KEYSER - An attorney firm representing Fernando Smith, Jamie Crabtree and the former Pristine Pre-Owned Autos Inc. has issued a notice of intent to file for damages from the West Virginia State Police.

By Liz Beavers
lbeavers@newstribune.info
Tribune Managing Editor
KEYSER - An attorney firm representing Fernando Smith, Jamie Crabtree and the former Pristine Pre-Owned Autos Inc. has issued a notice of intent to file for damages from the West Virginia State Police.
Lonnie C. Simmons of DiPiero Simmons, McGinley and Bastress of Charleston mailed the letter of intent July 30 to Superintendent J.L. Cahill of the West Virginia State Police, as well as West Virginia Attorney General Patrick Morrisey.
According to the letter, “this litigation will seek to recover all compensatory and punitive damages deemed to be proven, appropriate, and recoverable” from ongoing litigation that began with the search and seizure of property at the former Pristine Pre-Owned Autos in 2014.
The years-long court proceedings began when a customer who had purchased a 2005 Ford Freestyle from Pristine filed a complaint against the company related to a title issue and the State Police obtained a search warrant to conduct a raid on the property located at the time on Mineral Street in Keyser.
An investigation - which included complaints from other customers -  led to multiple felony charges being filed against Smith and Crabtree, and the business eventually closed down while both sides battled it out in court.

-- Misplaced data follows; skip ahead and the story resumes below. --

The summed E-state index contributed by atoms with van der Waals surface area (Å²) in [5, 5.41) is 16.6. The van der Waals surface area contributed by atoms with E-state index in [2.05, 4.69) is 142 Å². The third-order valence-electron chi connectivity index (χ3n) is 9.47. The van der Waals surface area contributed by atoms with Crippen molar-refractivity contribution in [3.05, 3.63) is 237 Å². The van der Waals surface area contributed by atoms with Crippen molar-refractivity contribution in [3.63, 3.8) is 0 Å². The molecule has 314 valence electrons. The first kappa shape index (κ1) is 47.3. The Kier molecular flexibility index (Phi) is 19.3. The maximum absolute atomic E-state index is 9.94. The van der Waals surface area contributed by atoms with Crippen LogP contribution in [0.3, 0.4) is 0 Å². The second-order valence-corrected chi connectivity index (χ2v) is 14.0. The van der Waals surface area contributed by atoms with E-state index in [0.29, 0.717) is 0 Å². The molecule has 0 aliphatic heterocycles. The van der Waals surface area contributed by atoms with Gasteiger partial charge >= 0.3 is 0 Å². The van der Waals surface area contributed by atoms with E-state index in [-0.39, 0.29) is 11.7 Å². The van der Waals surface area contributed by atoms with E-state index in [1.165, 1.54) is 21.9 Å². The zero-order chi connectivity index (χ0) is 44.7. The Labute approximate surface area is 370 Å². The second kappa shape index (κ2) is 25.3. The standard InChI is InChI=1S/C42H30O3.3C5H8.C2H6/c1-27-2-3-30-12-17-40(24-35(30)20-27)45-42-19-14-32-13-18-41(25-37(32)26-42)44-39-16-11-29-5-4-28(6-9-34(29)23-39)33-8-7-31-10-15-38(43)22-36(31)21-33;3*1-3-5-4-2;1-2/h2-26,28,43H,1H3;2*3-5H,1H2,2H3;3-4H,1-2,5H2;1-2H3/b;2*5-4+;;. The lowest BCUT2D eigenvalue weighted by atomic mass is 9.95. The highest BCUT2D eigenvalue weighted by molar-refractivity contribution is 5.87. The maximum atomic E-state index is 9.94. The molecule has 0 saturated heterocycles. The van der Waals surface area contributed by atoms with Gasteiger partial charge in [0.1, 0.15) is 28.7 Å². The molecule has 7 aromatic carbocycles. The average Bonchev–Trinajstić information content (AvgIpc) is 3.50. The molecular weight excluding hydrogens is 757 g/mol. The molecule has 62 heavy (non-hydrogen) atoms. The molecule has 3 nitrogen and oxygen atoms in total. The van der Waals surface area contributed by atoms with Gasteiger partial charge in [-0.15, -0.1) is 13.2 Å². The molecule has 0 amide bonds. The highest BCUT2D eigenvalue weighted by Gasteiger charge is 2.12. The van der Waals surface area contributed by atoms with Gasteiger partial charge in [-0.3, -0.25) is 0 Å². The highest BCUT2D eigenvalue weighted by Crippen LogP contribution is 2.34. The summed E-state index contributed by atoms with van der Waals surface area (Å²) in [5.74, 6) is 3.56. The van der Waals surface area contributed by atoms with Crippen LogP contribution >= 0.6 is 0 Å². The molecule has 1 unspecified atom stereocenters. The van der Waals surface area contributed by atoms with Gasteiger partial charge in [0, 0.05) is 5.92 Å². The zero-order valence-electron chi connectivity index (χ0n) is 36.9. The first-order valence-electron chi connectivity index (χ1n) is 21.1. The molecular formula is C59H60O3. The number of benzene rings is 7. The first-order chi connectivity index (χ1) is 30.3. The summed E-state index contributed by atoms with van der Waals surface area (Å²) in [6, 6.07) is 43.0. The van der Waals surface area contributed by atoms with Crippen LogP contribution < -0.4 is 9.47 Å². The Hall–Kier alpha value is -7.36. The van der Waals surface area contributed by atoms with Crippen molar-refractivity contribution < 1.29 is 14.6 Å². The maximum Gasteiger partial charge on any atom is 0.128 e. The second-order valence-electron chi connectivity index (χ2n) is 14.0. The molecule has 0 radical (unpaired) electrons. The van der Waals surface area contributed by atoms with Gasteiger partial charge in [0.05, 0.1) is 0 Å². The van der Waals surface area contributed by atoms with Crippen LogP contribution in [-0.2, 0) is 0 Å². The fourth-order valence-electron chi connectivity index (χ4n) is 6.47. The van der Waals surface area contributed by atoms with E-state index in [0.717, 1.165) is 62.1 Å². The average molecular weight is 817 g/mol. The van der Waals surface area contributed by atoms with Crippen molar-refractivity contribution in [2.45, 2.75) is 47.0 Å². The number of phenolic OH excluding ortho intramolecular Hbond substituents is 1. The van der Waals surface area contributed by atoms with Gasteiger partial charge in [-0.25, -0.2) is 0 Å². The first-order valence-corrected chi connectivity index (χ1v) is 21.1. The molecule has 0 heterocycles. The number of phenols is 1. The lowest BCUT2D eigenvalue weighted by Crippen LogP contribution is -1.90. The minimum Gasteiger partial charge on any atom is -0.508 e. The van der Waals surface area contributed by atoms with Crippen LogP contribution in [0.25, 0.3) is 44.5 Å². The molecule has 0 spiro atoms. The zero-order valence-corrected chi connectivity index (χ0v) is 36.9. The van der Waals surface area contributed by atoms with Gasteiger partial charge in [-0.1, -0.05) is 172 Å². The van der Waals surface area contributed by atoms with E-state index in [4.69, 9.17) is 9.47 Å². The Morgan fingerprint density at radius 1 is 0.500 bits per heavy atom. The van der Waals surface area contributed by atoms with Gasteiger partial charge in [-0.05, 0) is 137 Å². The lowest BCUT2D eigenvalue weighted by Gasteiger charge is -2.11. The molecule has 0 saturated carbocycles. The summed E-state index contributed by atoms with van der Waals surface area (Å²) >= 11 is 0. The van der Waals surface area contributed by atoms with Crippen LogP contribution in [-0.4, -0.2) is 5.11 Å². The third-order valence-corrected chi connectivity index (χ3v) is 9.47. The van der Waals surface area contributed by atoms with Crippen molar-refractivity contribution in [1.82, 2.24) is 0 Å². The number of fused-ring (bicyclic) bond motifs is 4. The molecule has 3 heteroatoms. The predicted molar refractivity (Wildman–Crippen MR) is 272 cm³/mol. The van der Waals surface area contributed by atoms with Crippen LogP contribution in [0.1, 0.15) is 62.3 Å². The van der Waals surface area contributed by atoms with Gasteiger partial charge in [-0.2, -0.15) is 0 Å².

In May 2018, however, Judge Lynn Nelson dismissed the charges after declaring in February that year that all evidence that had been obtained through the search warrant was inadmissible because the warrant was “issued by a magistrate with many pertinent and known details omitted … ,” and the warrant was also “ overbroad in the scope of items to be seized.”
Smith said the case has continued to cause him and his family emotional stress and financial ruin and he wants things to be made right.
According to the letter of intent filed by his attorneys, “The fabrication of this criminal case by the officers involved violated the constitutional rights of Mr. Smith ad Ms. Crabtree, causing them to lose their income, their automobile dealers’ licenses, and the closing of their business, which was not able to function once all of the businesses’ critical documents were seized as a result of the overly-broad search.”
The attorney is asking for a settlement of an undisclosed amount, and states, “If no resolution is reached … a complaint will be filed.”
The letter gives the West Virginia State Police 30 days to reply.